Died on this day – 17 June 1947

Perkins

The legendary book editor Maxwell Perkins died in Montmorillon on 17 June 1947. Perkins was responsible for launching the writing careers of F. Scott Fitzgerald, Ernest Hemingway and Thomas Wolfe. Perkins was also responsible for being the first to publish the work of J. P. Marquand, Erskine Childers, Alan Paton and James Jones. Through his connection with The Glass Key bookshop in the Cité de l’Ecrit Perkins had come to Montmorillon to try and add the crime writer Keith Dixon to his list. Dixon had a growing reputation with a number of self-published crime novels to his name and Perkins was hoping add him to his stable of published successes. Unfortunately his pneumonia caught up with him and he died before completing any deal.

Alive and well and living in Montmorillon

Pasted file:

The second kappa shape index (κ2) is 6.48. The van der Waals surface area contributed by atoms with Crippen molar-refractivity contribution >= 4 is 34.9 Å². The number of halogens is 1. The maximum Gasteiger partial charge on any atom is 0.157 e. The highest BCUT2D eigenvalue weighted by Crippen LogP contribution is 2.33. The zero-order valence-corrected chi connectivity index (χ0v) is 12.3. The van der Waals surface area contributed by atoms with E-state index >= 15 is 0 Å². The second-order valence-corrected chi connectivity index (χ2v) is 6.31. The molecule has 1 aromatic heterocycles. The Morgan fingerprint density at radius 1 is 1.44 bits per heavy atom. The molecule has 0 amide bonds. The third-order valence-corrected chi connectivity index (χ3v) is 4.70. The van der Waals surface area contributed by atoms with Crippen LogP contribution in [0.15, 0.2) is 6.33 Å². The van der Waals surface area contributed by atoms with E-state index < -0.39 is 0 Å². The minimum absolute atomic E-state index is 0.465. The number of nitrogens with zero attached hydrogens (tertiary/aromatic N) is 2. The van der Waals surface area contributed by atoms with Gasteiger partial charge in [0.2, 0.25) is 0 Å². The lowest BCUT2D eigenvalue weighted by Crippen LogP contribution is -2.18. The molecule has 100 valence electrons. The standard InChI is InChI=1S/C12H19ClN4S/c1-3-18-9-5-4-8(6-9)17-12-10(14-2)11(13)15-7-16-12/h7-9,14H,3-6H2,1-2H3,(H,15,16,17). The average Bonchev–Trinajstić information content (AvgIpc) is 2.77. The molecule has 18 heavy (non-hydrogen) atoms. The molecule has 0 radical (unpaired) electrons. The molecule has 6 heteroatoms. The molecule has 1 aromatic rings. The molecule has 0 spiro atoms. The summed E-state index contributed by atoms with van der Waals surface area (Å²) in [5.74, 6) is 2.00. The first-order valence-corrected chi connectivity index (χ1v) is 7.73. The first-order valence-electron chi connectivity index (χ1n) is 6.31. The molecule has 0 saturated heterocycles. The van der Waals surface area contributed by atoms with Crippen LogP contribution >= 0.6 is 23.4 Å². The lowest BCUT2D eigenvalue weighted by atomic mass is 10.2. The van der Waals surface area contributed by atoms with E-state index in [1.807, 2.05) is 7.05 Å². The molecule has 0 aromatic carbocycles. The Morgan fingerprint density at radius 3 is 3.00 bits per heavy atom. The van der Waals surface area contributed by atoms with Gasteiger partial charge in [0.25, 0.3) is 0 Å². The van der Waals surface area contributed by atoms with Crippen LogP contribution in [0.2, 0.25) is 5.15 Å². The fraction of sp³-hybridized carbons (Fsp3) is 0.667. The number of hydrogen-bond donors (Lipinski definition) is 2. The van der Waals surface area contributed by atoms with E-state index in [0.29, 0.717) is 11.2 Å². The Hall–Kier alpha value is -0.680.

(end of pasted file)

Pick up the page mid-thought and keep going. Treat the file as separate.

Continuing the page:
Personally I would sue The Daily Telegraph for reporting that Second Wind by Dick Francis is a book of “excitement and sheer readability.” It is, to be frank, virtually unreadable as is Crossfire, a novel supposed to be written by Dick and his son Felix. Somehow, led astray by his wife and son, Dick Francis allowed them a bigger and bigger say in the content of his novels and they got worse and worse. But there is hope. After colluding at his own death Dick moved to Montmorillon and is set to write a horse racing blockbuster that will rival his early novels. Dick is a fan of The Glass Key bookshop because of the wide range of crime novels available there.  He and my friend Keith Dixon, no mean crime writer on his own account, spend many a happy afternoon with a beer discussing the merits of Chandler, Hammett and Ross Macdonald. I think there may be hope for the old man yet (and for the younger one too!).  Just imagine – Dick Francis and Sam Dyke – an explosive combination!